Protesting for peace
Spanish immigrant calls sidewalk home in decades-long showdown with White House
by Jason Kane and Nicole Wetherell
For nearly 25 years, Picciotto has enacted the same routine within the shadow of the White House, willingly subjecting herself to both scathing public criticism and the harsh Washington weather in support of peace and nuclear disarmament.
Having been labeled everything from a prophet to a public pest, she has resigned herself to the name-calling, basking instead in the notoriety attained from her short appearance in Michael Moore's "Fahrenheit 9/11" and the belief that many Americans find comfort in her unfaltering presence in the park.
Picciotto's six-foot-tall signs, which evolve in accordance with world affairs, tower over her small frame, ensuring that the message preached in her soft, heavily accented voice is clear to all who pass.
"Stay the course and this will happen to you," warns one sign bearing pictures of bloodied corpses. "Give peace a chance." The small, wrinkled woman stands defiantly under them, ready to preach about the need for better education in America ("Americans are ignorant people. They're lazy. They've never suffered."), or the dangers of nuclear war.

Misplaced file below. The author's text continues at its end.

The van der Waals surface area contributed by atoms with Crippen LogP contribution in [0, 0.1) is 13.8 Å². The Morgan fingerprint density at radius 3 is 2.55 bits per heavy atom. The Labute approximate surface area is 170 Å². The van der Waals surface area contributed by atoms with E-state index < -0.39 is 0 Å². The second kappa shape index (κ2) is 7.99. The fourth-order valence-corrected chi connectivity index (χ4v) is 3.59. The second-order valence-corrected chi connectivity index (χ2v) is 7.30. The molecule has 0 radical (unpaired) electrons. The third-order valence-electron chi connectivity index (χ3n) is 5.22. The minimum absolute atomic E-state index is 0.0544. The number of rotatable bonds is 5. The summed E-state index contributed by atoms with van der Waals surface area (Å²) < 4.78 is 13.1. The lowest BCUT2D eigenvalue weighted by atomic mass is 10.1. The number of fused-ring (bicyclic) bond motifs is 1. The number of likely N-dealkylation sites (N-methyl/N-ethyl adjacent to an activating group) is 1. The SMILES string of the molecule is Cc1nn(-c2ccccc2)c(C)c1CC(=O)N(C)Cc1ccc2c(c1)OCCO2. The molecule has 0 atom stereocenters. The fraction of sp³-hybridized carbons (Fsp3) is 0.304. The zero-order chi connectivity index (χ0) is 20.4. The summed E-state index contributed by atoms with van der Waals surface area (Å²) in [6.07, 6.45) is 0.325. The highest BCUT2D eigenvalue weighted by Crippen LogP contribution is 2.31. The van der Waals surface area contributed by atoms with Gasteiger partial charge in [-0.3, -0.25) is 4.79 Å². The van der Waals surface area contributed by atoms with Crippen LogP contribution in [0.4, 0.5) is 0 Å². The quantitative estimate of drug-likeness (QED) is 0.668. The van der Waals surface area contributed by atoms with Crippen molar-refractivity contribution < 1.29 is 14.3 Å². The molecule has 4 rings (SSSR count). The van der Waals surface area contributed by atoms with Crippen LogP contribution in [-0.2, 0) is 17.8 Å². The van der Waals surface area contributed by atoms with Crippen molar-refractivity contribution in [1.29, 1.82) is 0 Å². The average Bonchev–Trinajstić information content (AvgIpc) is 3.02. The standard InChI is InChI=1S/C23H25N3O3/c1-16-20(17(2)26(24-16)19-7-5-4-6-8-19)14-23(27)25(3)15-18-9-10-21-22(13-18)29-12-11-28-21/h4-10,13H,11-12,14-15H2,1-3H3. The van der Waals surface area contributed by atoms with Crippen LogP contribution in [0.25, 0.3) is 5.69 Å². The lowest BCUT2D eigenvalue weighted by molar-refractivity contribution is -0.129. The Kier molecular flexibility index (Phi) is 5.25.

Shortly after the vigil's conception in 1981, massive versions of the current signs dominated the north gate of the White House, covering approximately three-fourths of the sidewalk along Pennsylvania Avenue. Laws enacted to prevent such behavior have since limited Picciotto to her current allotment, a process that has forced her across the street from her original location and subjected her to what she describes as a never-ending barrage of harassment, citations and legal trials.
"The government makes many rules which are in violation of the Constitution by limiting the size and number of my signs. I have been arrested a number of times, I have been beaten by marines, accosted by police. It's very difficult," she says in a low whisper.